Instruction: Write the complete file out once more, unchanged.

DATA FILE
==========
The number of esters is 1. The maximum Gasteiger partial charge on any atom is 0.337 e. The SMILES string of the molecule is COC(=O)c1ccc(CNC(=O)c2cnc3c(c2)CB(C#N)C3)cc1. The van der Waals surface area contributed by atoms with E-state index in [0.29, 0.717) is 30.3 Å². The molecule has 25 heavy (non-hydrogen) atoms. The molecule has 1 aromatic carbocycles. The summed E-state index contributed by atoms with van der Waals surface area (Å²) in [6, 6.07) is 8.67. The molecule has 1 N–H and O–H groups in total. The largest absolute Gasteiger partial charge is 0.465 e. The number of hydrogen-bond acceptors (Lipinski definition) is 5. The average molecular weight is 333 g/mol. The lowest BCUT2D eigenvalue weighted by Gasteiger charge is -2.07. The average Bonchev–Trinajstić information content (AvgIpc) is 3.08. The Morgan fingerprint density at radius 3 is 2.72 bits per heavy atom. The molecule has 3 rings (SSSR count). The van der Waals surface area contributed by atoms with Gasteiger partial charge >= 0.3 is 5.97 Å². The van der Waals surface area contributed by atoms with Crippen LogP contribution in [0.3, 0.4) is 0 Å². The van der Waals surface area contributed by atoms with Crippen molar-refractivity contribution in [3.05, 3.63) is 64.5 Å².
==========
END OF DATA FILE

The number of esters is 1. The maximum Gasteiger partial charge on any atom is 0.337 e. The SMILES string of the molecule is COC(=O)c1ccc(CNC(=O)c2cnc3c(c2)CB(C#N)C3)cc1. The van der Waals surface area contributed by atoms with E-state index in [0.29, 0.717) is 30.3 Å². The molecule has 25 heavy (non-hydrogen) atoms. The molecule has 1 aromatic carbocycles. The summed E-state index contributed by atoms with van der Waals surface area (Å²) in [6, 6.07) is 8.67. The molecule has 1 N–H and O–H groups in total. The largest absolute Gasteiger partial charge is 0.465 e. The number of hydrogen-bond acceptors (Lipinski definition) is 5. The average molecular weight is 333 g/mol. The lowest BCUT2D eigenvalue weighted by Gasteiger charge is -2.07. The average Bonchev–Trinajstić information content (AvgIpc) is 3.08. The Morgan fingerprint density at radius 3 is 2.72 bits per heavy atom. The molecule has 3 rings (SSSR count). The van der Waals surface area contributed by atoms with Gasteiger partial charge >= 0.3 is 5.97 Å². The van der Waals surface area contributed by atoms with Crippen LogP contribution in [0.3, 0.4) is 0 Å². The van der Waals surface area contributed by atoms with Crippen molar-refractivity contribution in [3.05, 3.63) is 64.5 Å².